sales did miss. It initiated a dividend of 22 cents a share. The discount
retailer says it also plans to spend more on labor this year, as chains
like Wal-Mart (NYSE:WMT) have hiked wages. Shares were about 4 percent to
the upside, to $74.28.
And investors got their chance to react to Box`s first earnings report
since going public and it was not pretty. The Cloud storage provider
reported a wider than expected loss on higher operating expenses. The CEO
is disputing the estimate calculation, saying analysts made an error.
(BEGIN VIDEO CLIP)
AARON LEVIE, BOX CEO: We obviously want to make sure that we set
appropriate expectations and that we — our communication is well-aligned
with the market. And for the most part, we`re just focused on execution.
We had a great quarter behind us. We had a lot of growth going on this
year. And so, our number one focus right now is absolutely on execution on
(END VIDEO CLIP)
HERERA: Well, nonetheless, the shares tumbled 11 percent to $18.20.
MATHISEN: BMW reported higher earnings and sales. The German car
maker posted a 9 percent rise in net profit. It plans to propose
increasing its dividend to shareholders. BMW forecasts an increase in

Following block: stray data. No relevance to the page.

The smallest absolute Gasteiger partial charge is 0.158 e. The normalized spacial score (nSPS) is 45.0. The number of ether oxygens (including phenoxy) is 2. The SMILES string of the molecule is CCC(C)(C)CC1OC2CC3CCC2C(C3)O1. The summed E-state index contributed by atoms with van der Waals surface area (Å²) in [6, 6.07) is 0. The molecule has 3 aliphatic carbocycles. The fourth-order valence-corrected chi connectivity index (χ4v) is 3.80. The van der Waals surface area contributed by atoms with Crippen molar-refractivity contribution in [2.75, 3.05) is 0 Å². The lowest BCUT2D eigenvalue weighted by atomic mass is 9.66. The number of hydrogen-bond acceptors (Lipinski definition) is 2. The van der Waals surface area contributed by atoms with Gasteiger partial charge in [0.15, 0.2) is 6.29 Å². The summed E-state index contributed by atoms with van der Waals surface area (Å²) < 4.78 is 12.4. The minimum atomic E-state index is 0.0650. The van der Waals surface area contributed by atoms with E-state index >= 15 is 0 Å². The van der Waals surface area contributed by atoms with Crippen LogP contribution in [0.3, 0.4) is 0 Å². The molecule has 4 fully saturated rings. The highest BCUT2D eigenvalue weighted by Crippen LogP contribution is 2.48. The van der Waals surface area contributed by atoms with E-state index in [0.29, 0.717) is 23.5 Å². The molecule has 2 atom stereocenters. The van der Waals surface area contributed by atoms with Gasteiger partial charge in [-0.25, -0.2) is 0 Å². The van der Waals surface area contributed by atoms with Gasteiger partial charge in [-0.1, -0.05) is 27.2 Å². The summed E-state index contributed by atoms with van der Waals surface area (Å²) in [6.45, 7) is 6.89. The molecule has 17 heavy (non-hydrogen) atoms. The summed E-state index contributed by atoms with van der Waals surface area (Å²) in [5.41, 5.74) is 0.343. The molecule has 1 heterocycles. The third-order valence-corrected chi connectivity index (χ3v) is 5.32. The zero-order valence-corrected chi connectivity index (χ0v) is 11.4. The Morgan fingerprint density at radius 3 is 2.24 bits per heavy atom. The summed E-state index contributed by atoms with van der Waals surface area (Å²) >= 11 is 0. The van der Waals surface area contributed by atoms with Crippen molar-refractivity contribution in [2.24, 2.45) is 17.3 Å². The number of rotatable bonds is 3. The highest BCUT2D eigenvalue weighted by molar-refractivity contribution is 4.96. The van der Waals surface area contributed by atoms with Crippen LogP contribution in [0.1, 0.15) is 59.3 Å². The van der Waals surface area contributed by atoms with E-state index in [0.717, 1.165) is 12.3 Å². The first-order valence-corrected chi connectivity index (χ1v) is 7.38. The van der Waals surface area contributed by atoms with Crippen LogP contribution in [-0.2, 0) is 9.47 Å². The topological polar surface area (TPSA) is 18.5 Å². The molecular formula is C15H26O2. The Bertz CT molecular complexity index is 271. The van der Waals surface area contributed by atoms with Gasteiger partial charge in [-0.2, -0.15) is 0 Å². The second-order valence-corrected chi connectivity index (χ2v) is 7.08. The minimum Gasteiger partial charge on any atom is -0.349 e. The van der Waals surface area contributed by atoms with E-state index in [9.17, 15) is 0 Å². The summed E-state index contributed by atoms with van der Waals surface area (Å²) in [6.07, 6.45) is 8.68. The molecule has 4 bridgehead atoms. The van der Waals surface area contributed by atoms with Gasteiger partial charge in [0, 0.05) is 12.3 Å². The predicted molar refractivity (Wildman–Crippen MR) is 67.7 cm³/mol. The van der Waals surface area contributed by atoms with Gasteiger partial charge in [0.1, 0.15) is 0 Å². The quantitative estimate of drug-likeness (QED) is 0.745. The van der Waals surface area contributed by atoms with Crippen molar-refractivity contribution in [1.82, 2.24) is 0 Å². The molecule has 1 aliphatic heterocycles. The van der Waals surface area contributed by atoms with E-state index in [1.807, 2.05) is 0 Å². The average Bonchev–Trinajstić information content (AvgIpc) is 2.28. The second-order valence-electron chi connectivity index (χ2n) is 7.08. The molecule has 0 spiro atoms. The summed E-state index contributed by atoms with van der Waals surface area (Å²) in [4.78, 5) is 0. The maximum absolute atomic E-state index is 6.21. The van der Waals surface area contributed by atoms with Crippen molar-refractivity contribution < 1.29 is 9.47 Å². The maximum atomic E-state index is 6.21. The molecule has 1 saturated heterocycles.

sales volume this year with the help of 15 new models. BMW shares trade in
HERERA: German automaker Volkswagen is already the world`s second
largest automaker and is expected to pass Toyota (NYSE:TM) this year to
become number one in the world. Today at its annual meeting, Volkswagen
said growth is good, but it needs to improve in one major market where it
struggles, the U.S.
Phil LeBeau has more from Berlin.
PHIL LEBEAU, NIGHTLY BUSINESS REPORT CORRESPONDENT (voice-over): Dr.
Martin Winterkorn has good reason to smile. As CEO of Volkswagen, he`s
grown annual sales to more than 10 million vehicles and has positioned VW
to pass Toyota (NYSE:TM) for number one worldwide.
MARTIN WINTERKORN, VOLKSWAGEN CHAIRMAN & CEO: I don`t know whether
we`ll surpass Toyota (NYSE:TM) this year, but we try to also achieve our
LEBEAU: Those targets include boosting profit margins after spending
billions to expand assembly lines worldwide, including in the U.S. where
sales have lagged, in part because the company has been slow to build SUVs.
WINTERKORN: Yes. We did procrastinate and wait too long. Of course,
near small end, we have to close a factory so we were reticent and now we
are going into the offensive in the States.